Liberty, Prudence, Imperfection, and Law

Hobbes Announcement

Detail of the original cover of “Leviathan” by Thomas Hobbes

In December 2014, we announced our goal of reading through Machiavelli’s Discourses on Livy between January and June of 2015. Once we’ve finished this book, we plan to move on to what is arguably the greatest work of political philosophy in the English language, Thomas Hobbes’s Leviathan. As with Machiavelli, twice per week between July and December a short summary and commentary will be posted. Because the Leviathan is so much longer and denser than the Discourses, the posts will of necessity be much less thorough and still focused on “summary” rather than on “commentary.”


There are a number of versions of the Leviathan available for purchase or for free online. We will be using the Hackett edition. This edition includes selections from the later Latin version of the text that differ significantly from the English original. (Not in Latin, fortunately for those of us who are too lazy/busy to do our own translating.) If you pick up this edition, do be sure to read the editor’s introduction as it is excellent. For example:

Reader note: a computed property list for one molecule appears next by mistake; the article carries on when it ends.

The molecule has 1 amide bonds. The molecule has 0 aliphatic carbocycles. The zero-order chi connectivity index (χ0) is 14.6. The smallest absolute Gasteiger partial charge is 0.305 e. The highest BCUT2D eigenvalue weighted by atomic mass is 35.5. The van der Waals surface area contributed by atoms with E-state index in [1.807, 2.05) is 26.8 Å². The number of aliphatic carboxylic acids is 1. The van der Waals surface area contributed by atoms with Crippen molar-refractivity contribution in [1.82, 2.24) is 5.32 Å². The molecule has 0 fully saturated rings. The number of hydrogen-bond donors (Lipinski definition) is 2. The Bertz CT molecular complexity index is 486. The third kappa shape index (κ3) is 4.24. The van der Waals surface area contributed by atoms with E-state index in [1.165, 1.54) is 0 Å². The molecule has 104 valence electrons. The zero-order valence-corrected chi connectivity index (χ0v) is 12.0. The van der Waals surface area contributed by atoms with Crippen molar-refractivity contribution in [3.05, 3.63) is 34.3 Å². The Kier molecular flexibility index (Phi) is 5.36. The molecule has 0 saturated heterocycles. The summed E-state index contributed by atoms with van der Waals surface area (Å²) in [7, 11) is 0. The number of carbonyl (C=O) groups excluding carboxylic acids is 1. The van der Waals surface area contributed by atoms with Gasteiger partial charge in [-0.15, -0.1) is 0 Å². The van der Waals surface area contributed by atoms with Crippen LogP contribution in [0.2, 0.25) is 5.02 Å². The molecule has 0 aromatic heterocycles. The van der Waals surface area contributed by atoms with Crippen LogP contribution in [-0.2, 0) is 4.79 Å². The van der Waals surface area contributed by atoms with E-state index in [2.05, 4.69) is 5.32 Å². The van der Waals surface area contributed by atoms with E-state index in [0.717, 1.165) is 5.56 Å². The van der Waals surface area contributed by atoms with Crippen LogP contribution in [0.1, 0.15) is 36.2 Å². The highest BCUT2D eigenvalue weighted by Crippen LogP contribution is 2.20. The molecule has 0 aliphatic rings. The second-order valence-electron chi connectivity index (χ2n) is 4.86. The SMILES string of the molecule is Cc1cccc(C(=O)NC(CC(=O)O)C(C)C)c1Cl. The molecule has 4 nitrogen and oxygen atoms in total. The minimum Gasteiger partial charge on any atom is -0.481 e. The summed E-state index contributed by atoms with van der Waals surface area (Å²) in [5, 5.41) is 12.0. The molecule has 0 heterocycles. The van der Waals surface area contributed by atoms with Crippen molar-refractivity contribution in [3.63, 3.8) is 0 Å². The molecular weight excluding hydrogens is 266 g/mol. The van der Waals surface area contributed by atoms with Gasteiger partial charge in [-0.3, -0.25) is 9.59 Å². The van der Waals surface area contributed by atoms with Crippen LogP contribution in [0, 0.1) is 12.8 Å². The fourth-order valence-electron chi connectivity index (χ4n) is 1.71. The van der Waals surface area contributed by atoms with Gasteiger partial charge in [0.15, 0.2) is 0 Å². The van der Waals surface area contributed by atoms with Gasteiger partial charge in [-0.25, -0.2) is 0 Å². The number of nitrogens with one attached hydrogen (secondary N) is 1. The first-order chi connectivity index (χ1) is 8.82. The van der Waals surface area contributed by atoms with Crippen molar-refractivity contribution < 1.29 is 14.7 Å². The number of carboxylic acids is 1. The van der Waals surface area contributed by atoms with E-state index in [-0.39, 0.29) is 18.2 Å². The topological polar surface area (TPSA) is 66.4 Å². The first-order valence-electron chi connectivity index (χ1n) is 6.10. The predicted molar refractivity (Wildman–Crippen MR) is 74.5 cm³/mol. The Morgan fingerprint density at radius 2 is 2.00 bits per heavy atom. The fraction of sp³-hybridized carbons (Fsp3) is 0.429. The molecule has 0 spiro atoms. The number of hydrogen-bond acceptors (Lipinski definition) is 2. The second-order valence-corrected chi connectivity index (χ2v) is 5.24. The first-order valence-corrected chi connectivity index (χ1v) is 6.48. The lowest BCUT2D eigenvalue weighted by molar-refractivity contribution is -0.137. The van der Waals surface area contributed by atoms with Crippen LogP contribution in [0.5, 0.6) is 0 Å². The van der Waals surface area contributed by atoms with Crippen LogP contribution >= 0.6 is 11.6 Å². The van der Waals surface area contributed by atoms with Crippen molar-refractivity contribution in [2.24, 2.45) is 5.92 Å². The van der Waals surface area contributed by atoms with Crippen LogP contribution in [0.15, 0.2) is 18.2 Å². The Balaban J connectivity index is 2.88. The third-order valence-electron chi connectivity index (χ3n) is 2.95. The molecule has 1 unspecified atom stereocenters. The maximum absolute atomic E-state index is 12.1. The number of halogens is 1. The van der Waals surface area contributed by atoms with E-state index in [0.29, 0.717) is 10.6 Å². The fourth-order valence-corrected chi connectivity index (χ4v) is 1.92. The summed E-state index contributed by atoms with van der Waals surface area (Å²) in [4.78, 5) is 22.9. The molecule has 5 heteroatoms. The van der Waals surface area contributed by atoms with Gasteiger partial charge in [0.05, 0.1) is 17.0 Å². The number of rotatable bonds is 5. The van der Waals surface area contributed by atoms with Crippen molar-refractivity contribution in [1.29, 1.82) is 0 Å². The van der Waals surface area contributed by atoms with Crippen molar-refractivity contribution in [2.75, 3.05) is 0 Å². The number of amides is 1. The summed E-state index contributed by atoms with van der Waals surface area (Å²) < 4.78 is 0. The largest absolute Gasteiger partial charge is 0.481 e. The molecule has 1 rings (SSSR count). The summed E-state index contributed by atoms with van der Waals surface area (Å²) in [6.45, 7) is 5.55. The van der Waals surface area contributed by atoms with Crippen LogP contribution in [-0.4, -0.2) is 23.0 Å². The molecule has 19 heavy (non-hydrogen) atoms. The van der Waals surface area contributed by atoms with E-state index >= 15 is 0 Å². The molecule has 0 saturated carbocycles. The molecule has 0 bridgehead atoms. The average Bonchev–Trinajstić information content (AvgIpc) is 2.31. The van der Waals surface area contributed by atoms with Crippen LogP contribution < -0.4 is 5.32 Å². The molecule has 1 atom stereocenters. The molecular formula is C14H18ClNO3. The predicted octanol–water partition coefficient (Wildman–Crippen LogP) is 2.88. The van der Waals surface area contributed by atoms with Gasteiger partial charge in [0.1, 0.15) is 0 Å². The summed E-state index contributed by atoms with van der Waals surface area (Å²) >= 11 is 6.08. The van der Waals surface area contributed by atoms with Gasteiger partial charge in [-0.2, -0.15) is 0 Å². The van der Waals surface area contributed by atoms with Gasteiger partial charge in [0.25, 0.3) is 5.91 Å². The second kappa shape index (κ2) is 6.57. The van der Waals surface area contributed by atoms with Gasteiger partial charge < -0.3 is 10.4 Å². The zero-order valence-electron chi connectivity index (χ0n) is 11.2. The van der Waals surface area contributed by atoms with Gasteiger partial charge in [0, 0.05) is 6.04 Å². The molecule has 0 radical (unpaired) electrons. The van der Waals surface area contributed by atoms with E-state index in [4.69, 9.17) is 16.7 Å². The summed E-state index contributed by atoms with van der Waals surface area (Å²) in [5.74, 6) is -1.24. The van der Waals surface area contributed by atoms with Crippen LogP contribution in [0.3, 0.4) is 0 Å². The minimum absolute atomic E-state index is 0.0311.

Hobbes has suffered a fate shared by many classic authors. His greatest work is more often quoted than carefully and thoroughly read. There are reasons for this. Hobbes took pains to be quotable, sometimes at the cost of obscuring his message. And Leviathan is a very long book, not all of whose parts are obviously relevant to its central purpose. (viii)

As Rod Dreher would say, read the whole thing.

Background Reading Suggestions

As with Machiavelli, there are far more secondary sources on Hobbes than could ever be read by any one person. Which means the following lists no doubt have glaring omissions. Feel free to drop a comment if something essential has been overlooked:

By Hobbes on Politics

De Cive
The Elements of Law
The Verse Autobiography

Hobbes’s World

The English Civil Wars by Blair Worden
God’s Fury, England’s Fire by Michael Braddick
Rebellion: The History of England from James I to the Glorious Revolution by Peter Ackroyd
A History of English-Speaking Peoples, Vols. 5 and 6, by Winston Churchill

For Beginners

The introduction to any good edition of the Leviathan will provide useful material and reading recommendations (and usually comes with Hobbes’s two autobiographies in some form). If you want more than that, these books are good starting points:

Hobbes: A Very Short Introduction by Richard Tuck
Hobbes: A Biography by A. P. Martinich
Hobbes by A. P. Martinich (this is not the same book as Martinich’s biography of Hobbes; it is instead a short and readable survey of Hobbes’s overall corpus).

Advanced Reading:

These works go into more detail and philosophical depth, but are well worth the time and effort:

Subverting the Leviathan: Reading Thomas Hobbes as a Radical Democrat by James Martel
The Leviathan in the State Theory of Thomas Hobbes by Carl Schmitt
Hobbes and Republican Liberty by Quentin Skinner
Reason and Rhetoric in the Philosophy of Thomas Hobbes by Quentin Skinner
The Political Philosophy of Hobbes by Leo Strauss